Will She Know Her Colors By The Time She Goes To College?

Becoming a (foster) parent after having been a teacher has been an eye opening experience and a bit of a challenge. As a teacher, I only had my students for less than a year of their life. And when I taught the same grade for multiple years, I saw the same slice of life over and over again.

Not so with parenting. We got our foster daughter at 19 months. We now have her at 26 months, and we could very well end up with her for her 3rd birthday, 4th birthday, and beyond. In the nearly 7 months that she’s been with us, I’ve seen tremendous growth and development. It’s fascinating, and I love it! Most notably, she went from a vocabulary of 1-2 words when she arrived to showing off new words on a daily basis. She’s even starting to experiment with two-word phrases, and last weekend she said her own name for the first time ever. I was in heaven.

The position I find myself in now is: how much should I go out of my way to “teach” her? And how much can I just let her pick up by living with us?

Case in point: colors. Over the past month or two she has developed a conception of colors as an attribute of things. My husband and I figured it out because she randomly started calling blue things blue. I had already used colors words regularly in conversation, but I definitely ramped up their use after that.  The odd effect is that now she doesn’t say blue as much. Instead, everything is purple.

I think it’s partially because she prefers purple to blue, and partially because colors are freakin’ complicated! I’m telling her to pull from a list of 6 words (red, orange, yellow, green, blue, and purple) to describe the thousands (millions?) of shades of color she sees in the world. How confusing must that be for her?

“Yes, I know this pile of crayons all looks like completely different colors, but trust me that all of these are green.”

I don’t agonize over this or anything, but I do wonder if I should be doing more to “teach” her colors, or if I can just continue using color words when I talk and assume she’ll pick up on it over time. If I do start over thinking it, I stop and ask myself, “What are the chances she’s going to go off to college at age 18 without knowing her colors?” Yeah, that sounds ridiculous.

I feel that regardless of what I do, she is going to eventually know her colors. So then I wonder, does it even matter which route I go? Is there some benefit to actively working on teaching her color words? How does one go about actively teaching color words to a toddler anyway, especially one who can lose interest in a topic almost as soon as we’ve engaged in it?

If I don’t actively teach her color words, is there some benefit to her putting it together herself as she hears the words spoken around her? I mean, really, think about it. She’s putting together the English language on her own in her brain. I’m not giving her lessons. If her brain can do something as amazing as that, I think it can eventually sort out colors.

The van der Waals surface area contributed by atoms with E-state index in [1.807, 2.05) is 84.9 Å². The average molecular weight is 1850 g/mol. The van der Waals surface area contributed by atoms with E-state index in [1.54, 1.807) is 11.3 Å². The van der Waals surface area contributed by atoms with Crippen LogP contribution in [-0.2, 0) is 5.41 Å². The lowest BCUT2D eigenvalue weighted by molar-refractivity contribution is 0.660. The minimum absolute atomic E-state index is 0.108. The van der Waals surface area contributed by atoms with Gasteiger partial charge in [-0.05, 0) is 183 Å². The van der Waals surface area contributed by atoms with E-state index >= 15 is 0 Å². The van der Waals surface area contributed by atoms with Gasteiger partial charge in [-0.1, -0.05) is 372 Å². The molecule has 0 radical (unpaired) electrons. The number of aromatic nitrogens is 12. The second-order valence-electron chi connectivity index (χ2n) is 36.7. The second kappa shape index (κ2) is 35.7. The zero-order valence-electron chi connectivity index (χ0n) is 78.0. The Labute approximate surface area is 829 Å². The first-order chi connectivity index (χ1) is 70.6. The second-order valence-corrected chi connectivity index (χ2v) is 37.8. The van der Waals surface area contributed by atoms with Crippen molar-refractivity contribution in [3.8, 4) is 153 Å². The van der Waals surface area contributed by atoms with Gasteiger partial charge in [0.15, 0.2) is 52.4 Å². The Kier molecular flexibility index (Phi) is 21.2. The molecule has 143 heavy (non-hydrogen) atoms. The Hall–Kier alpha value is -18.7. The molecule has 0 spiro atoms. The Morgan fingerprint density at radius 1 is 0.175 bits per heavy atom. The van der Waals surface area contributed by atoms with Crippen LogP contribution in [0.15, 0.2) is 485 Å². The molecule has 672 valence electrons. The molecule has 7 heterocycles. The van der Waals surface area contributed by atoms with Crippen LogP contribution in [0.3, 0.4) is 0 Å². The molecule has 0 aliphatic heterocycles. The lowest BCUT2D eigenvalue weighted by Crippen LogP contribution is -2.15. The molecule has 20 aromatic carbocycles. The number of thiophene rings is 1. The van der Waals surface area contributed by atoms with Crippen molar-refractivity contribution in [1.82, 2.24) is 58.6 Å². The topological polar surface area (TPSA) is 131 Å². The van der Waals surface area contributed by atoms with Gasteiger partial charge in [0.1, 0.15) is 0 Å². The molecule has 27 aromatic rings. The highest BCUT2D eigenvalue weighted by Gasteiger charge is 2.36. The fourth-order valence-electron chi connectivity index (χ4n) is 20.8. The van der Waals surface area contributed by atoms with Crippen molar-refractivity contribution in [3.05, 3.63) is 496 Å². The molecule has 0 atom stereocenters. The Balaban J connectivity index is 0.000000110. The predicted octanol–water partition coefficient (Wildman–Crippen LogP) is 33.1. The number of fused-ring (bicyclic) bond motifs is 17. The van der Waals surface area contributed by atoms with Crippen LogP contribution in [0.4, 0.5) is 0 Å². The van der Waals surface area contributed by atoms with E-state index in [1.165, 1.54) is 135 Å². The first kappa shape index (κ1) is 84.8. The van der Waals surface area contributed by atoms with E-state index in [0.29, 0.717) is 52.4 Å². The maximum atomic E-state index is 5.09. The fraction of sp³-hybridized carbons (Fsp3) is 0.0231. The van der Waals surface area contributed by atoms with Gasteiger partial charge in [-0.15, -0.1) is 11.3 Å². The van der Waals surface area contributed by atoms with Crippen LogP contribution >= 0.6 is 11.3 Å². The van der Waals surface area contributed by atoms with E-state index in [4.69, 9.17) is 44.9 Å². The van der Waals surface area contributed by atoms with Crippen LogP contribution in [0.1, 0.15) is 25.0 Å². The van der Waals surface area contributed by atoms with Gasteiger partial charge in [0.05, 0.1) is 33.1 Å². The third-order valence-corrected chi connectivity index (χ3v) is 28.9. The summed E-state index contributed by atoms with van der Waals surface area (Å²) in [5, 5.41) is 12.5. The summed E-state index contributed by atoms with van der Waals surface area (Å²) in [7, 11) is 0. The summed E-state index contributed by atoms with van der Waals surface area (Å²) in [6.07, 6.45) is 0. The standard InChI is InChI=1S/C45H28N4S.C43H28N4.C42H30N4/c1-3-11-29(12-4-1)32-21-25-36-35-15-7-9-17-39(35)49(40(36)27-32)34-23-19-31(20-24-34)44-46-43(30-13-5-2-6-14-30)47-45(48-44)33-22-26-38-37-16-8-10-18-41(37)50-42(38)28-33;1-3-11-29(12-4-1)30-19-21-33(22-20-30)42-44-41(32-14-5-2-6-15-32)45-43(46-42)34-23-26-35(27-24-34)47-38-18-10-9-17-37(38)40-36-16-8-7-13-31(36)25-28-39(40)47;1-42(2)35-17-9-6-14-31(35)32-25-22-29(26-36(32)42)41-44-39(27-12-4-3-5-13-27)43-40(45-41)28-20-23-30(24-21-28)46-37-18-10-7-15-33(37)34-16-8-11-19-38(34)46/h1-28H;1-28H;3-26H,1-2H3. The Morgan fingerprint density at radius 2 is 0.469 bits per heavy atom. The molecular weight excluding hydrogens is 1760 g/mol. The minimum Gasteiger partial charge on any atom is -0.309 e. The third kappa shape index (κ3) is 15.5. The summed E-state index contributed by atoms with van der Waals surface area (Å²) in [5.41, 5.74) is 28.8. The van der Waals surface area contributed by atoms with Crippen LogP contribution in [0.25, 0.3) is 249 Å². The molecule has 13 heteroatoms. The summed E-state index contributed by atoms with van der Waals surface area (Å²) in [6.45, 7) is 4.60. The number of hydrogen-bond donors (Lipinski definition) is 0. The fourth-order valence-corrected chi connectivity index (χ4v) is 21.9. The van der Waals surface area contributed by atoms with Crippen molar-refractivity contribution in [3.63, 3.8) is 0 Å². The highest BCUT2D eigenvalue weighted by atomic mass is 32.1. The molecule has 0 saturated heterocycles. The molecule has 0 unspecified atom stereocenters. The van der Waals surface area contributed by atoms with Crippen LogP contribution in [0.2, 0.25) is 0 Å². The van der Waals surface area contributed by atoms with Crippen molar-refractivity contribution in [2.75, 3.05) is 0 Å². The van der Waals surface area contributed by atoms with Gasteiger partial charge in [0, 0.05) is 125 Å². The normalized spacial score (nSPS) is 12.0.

I know the situation would be much worse if my husband and I didn’t engage with her, play with her, read to her, and talk to her as much as we do. Sadly, we have no idea how much of this attention she was getting before we got her. We often wonder if her speech delays are related to not being talked to enough from birth.

I have a feeling this tension of wanting to teach her new things versus letting her learn from experience is going to be around from now on. My gut is leaning towards experience at the moment, though I’m learning it can be quite messy.

Today, for example, I took her out to blow bubbles. Her first attempts at doing it prior to today were pretty miserable, but today she was able to blow bubbles about 60-70% of the time. The other 30-40% she tended to blow too hard or (gross as this is) touch the bubble wand to her mouth and break the film. The thing that I enjoyed the most was her determination to try again and again and again despite multiple, and frequent, failures.

It’s also interesting how oblivious she was to the mess she was making. Nearly every time she pulled the bubble wand out of the container, a good amount of solution splashed out with it. It was splashed all over her hands, clothes, and legs, as well as all over my hands, and yet she was engrossed in blowing bubbles for nearly 30 minutes. I, on the other hand, wanted to go wash up after about 2 minutes.

With the exception of telling her she shouldn’t touch the wand to her mouth, I kept my own mouth shut about technique. The teacher in me had a lot of tips and pointers she could use, but instead of sharing them, I let her figure it out on her own and guess what, she had fun “learning” for 30 minutes. I’m pretty happy with that.

17/30

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